Tuesday, February 9, 2010

Asian Flavors In Your American Kitchen: Part One

This morning I had a breakthrough at the Stop n' Shop: it actually carries a number of Asian ingredients that I was convinced I couldn't get on island!  Happiness!  There are several recipes that I've been wanting to blog about, but I thought I couldn't get the ingredients locally, so I hadn't been able to cook them and photograph them, but now I know that even my provincial grocery store is more well stocked that I previously imagined, so this week I am tackling a few head-on.

This story starts when I was staying with my friend Kristen in DC last month.  On my last night there we made homemade vegetarian sushi and dim sum (i.e., a variety of frozen dumplings and buns).  It was so much fun that I wanted to get some supplies so I could try it at home, so this past weekend while I was off-island I went to an Asian grocery store, and picked up a bag of rice, nori, vinegar, and then impulsively I grabbed some wonton wrappers and udon noodles.

I nabbed the udon noodles for take two of a recipe called Dan Dan Noodles that I found in Cooking Light this past fall.  During take one I had to use spaghetti, because I couldn't find any proper Asian-y noodles.  As it turns out, when I pulled up the Dan Dan Noodle recipe to start cooking, I realized that it actually called for Chinese egg noodles, not udon after all, but since I had them I used them, and the recipe was just delicious.  Then today--breakthrough!--Stop n' Shop actually carried udon after all!  The other ingredient I had trouble finding the first time around was sambal oelek, a fresh chili paste.  I bought some in Chinatown over Christmas to add to the pantry, but then of course this morning when I was looking for Hoisin sauce, and there's the darn sambal oelek, right at eye level.  Not sure if it was there last November, when I was searching for it, but no matter.  So long story short, now that I have my ingredients and know even provincial grocery stores like mine have these ingredients, I feel like I can share this recipe with you, readers, since I am confident that you can find everything you'll need.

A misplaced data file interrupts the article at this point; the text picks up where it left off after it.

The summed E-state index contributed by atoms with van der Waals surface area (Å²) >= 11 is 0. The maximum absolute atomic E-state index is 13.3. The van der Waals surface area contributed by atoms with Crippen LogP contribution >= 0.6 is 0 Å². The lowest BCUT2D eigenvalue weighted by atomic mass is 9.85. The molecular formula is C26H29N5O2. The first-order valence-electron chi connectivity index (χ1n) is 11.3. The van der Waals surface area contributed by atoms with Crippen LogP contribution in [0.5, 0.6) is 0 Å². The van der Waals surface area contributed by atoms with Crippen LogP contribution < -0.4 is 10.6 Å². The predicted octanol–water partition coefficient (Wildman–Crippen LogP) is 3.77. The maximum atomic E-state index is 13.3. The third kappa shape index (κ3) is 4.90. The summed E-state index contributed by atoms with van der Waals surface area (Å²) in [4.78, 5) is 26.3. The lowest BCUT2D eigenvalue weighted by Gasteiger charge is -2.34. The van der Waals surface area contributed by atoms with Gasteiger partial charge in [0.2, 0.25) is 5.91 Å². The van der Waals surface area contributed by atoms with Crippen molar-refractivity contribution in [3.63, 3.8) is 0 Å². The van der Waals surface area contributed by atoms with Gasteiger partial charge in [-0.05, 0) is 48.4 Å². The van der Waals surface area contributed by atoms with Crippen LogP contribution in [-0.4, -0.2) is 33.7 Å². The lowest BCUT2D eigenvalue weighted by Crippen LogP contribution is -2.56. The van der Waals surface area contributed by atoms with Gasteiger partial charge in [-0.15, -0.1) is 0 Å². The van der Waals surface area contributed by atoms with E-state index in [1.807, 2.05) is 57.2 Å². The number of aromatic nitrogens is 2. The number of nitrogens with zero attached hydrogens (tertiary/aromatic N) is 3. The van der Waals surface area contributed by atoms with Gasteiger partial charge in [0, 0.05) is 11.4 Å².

Below is the recipe for the noodles, with a few adaptations by me, most notably the addition of finely chopped red bell pepper to up the veg content and give it a punchier appearance.

 Dan Dan Noodles (Adapted from Cooking Light, November 2009)

* 1 pound frozen fresh wide Chinese egg noodles, thawed, or Udon noodles, or thick spaghetti
* 2 tablespoons canola oil
* 1/3 cup dry-roasted peanuts
* 3 tablespoons low-sodium soy sauce
* 1 tablespoon sambal oelek (ground fresh chile paste)
* 1 teaspoon sugar
* 2 garlic cloves
* 1 (1/2-inch) piece fresh ginger, peeled
* 8 ounces lean ground pork
* 3 tablespoons fresh lime juice
* 3/4 cup thinly diagonally sliced green onions
* 1 1/4 cups chopped seeded peeled cucumber
* 3/4 cup of finely chopped red bell pepper
* 1/4 cup chopped fresh cilantro

1. Cook egg noodles in 6 quarts boiling water for 3 minutes, or cook noodle variety of choice according to package directions.  Drain noodles, reserving 3/4 cup cooking liquid.

2. Heat oil in a large nonstick skillet over medium-high heat. Add peanuts to pan; sauté 2 minutes or until fragrant. Remove from heat and cool slightly. Combine peanuts, soy sauce, sambal oelek, sugar, garlic, and ginger in a mini food processor.  Process until finely ground.

3. Cook pork in the large skillet over medium-high heat 8 minutes or until done, stirring to crumble. Add peanut mixture and the 3/4 cup of noodle cooking liquid to pork; bring to a boil. Cook 1 minute, stirring frequently.  Add the lime juice and onions to pork mixture, add noodles and toss well. Place about 1 3/4 cup noodle mixture in each of 4 bowls; top each serving with a generous heap of cucumber, red bell pepper, and cilantro.

 Sadly, all I can show you is the leftovers container, because I was so hungry while I was cooking this that I didn't take a picture of my pretty presentation.  But there it is in all it's meaty, peanuty, spicy glory.  The picture really doesn't do it justice.

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